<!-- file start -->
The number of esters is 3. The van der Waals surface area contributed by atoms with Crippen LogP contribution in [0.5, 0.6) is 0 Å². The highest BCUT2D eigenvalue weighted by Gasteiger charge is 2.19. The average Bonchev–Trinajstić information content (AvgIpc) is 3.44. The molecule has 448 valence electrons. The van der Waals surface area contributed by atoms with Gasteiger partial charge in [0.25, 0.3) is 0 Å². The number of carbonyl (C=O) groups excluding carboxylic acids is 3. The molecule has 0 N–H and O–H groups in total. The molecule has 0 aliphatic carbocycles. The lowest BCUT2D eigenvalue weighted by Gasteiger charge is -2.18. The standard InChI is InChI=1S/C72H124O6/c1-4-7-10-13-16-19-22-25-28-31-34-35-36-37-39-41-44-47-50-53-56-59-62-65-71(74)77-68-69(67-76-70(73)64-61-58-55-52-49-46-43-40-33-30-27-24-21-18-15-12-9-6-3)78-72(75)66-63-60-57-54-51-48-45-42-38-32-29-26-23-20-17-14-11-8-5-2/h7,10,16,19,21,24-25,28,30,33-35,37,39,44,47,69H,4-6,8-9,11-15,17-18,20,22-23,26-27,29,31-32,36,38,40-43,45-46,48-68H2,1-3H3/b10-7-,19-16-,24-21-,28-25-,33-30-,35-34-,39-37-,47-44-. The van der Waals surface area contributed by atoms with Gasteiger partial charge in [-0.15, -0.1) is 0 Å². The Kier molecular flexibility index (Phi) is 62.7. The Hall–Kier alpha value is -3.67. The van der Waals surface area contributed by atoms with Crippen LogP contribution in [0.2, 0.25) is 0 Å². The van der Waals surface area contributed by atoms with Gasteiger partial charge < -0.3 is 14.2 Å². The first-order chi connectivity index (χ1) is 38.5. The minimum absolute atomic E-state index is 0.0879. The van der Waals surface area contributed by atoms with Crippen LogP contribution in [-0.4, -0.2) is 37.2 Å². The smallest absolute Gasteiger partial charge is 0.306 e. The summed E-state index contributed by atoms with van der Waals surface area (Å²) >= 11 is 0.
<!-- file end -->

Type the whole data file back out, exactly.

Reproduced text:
The number of esters is 3. The van der Waals surface area contributed by atoms with Crippen LogP contribution in [0.5, 0.6) is 0 Å². The highest BCUT2D eigenvalue weighted by Gasteiger charge is 2.19. The average Bonchev–Trinajstić information content (AvgIpc) is 3.44. The molecule has 448 valence electrons. The van der Waals surface area contributed by atoms with Gasteiger partial charge in [0.25, 0.3) is 0 Å². The number of carbonyl (C=O) groups excluding carboxylic acids is 3. The molecule has 0 N–H and O–H groups in total. The molecule has 0 aliphatic carbocycles. The lowest BCUT2D eigenvalue weighted by Gasteiger charge is -2.18. The standard InChI is InChI=1S/C72H124O6/c1-4-7-10-13-16-19-22-25-28-31-34-35-36-37-39-41-44-47-50-53-56-59-62-65-71(74)77-68-69(67-76-70(73)64-61-58-55-52-49-46-43-40-33-30-27-24-21-18-15-12-9-6-3)78-72(75)66-63-60-57-54-51-48-45-42-38-32-29-26-23-20-17-14-11-8-5-2/h7,10,16,19,21,24-25,28,30,33-35,37,39,44,47,69H,4-6,8-9,11-15,17-18,20,22-23,26-27,29,31-32,36,38,40-43,45-46,48-68H2,1-3H3/b10-7-,19-16-,24-21-,28-25-,33-30-,35-34-,39-37-,47-44-. The van der Waals surface area contributed by atoms with Gasteiger partial charge in [-0.15, -0.1) is 0 Å². The Kier molecular flexibility index (Phi) is 62.7. The Hall–Kier alpha value is -3.67. The van der Waals surface area contributed by atoms with Crippen LogP contribution in [0.2, 0.25) is 0 Å². The van der Waals surface area contributed by atoms with Gasteiger partial charge < -0.3 is 14.2 Å². The first-order chi connectivity index (χ1) is 38.5. The minimum absolute atomic E-state index is 0.0879. The van der Waals surface area contributed by atoms with Crippen LogP contribution in [-0.4, -0.2) is 37.2 Å². The smallest absolute Gasteiger partial charge is 0.306 e. The summed E-state index contributed by atoms with van der Waals surface area (Å²) >= 11 is 0.